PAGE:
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Smoky Hill HS students find lunchtime connections, life skills in Zen Den

SHHS studentsWhen the bell rings for lunch at Smoky Hill High School, some students don’t head to the cafeteria, but to a newly-created Zen Den to meet new friends and learn skills to promote their mental health.

Thanks to a wellness grant from the district, the mental health team at Smoky Hill was able to decorate a room in the school to make it more calming and inviting for students and developed several opportunities for students to grow. While the Zen Dens serve multiple groups in the building, lunchtime has been an opportunity to try something new for the 2022-23 school year.

On Mondays, students are invited to come to the Zen Den if they need a quiet place to eat lunch. Hosted by school social worker Jennifer Harding, this has been beneficial for students who might feel overwhelmed by the noise and crowds and lunch or are looking for new friends to connect with.

“We saw a lot of students choosing to eat in the lobby area where our mental health offices are,” Wiering said. “We realized we needed a way to support students with a safe space that could also help them build relationships.”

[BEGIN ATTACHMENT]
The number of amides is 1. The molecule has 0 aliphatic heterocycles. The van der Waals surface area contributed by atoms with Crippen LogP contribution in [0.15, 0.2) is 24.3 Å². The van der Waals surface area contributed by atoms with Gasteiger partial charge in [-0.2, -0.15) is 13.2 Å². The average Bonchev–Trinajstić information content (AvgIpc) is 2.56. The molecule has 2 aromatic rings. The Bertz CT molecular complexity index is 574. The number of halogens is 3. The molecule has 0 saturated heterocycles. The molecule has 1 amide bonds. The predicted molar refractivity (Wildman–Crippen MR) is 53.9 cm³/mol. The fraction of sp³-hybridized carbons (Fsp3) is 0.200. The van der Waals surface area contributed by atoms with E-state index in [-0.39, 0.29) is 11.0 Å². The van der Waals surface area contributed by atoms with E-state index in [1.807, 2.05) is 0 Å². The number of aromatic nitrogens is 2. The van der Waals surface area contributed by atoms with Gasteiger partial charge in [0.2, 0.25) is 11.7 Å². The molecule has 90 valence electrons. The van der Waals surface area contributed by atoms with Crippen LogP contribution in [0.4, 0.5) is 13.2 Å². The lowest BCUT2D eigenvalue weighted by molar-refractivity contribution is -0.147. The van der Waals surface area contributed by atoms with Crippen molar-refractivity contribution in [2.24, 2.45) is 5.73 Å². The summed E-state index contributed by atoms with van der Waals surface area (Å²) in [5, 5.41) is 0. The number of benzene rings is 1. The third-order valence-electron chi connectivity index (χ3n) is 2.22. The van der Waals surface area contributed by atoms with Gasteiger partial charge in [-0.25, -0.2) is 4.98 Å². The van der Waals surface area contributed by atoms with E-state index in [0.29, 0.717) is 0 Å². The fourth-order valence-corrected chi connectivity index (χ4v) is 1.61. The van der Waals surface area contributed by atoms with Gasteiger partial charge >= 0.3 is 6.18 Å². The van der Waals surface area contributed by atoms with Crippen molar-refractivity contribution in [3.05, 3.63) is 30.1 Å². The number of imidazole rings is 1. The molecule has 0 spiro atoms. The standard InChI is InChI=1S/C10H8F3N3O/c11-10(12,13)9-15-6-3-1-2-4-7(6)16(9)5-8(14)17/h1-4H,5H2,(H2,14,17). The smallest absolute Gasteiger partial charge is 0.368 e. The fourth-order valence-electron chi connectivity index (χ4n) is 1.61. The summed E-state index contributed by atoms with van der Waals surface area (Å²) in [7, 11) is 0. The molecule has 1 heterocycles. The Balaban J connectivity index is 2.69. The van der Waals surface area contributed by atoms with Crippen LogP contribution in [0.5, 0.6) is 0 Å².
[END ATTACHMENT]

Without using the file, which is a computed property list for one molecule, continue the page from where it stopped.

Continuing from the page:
Tuesdays in the Zen Den are soup-er with “Good Soup,” a chance for students to have a bowl of soup and learn stress management skills with Morgan Watts, Substance Abuse Prevention Specialist.

“These groups allow students to make new friends, find a trusted adult and learn ways to make smarter choices,” Watts said. “We see a very eclectic group of students in our honors classes alongside students who typically skip class or have been suspended. It’s so important for these kids to connect with each other because they might be struggling with similar issues.”

SHHS studentsLife Hack Lunchtime on Wednesdays in the Zen Den is led by Trevor Spieker, who works for Aurora Mental Health Center and also supports students at Smoky Hill. Spieker leads a group to share ‘life hacks’ for students’ mental health, providing ways to help them find the balance, esteem and grounding needed to thrive in school and beyond. Fellow Aurora Mental Health Center therapist Liz Healy also works at Smoky Hill and hosts a Thursday art therapy group at lunch. 

The mental health team at Smoky Hill hopes to find more ways to decorate and create a unique space for students who need additional support. Watts shared that one hope is to add a guided meditation or mindfulness group that would help students find time in their day to reset and return to class refreshed and ready to learn. 

“At the end of the day, it’s all about building organic and supportive relationships,” Watts shared. “If students feel safe to connect with their peers and adults, it’s going to give them the confidence and tools to be their best selves.”


Posted 1/19/23.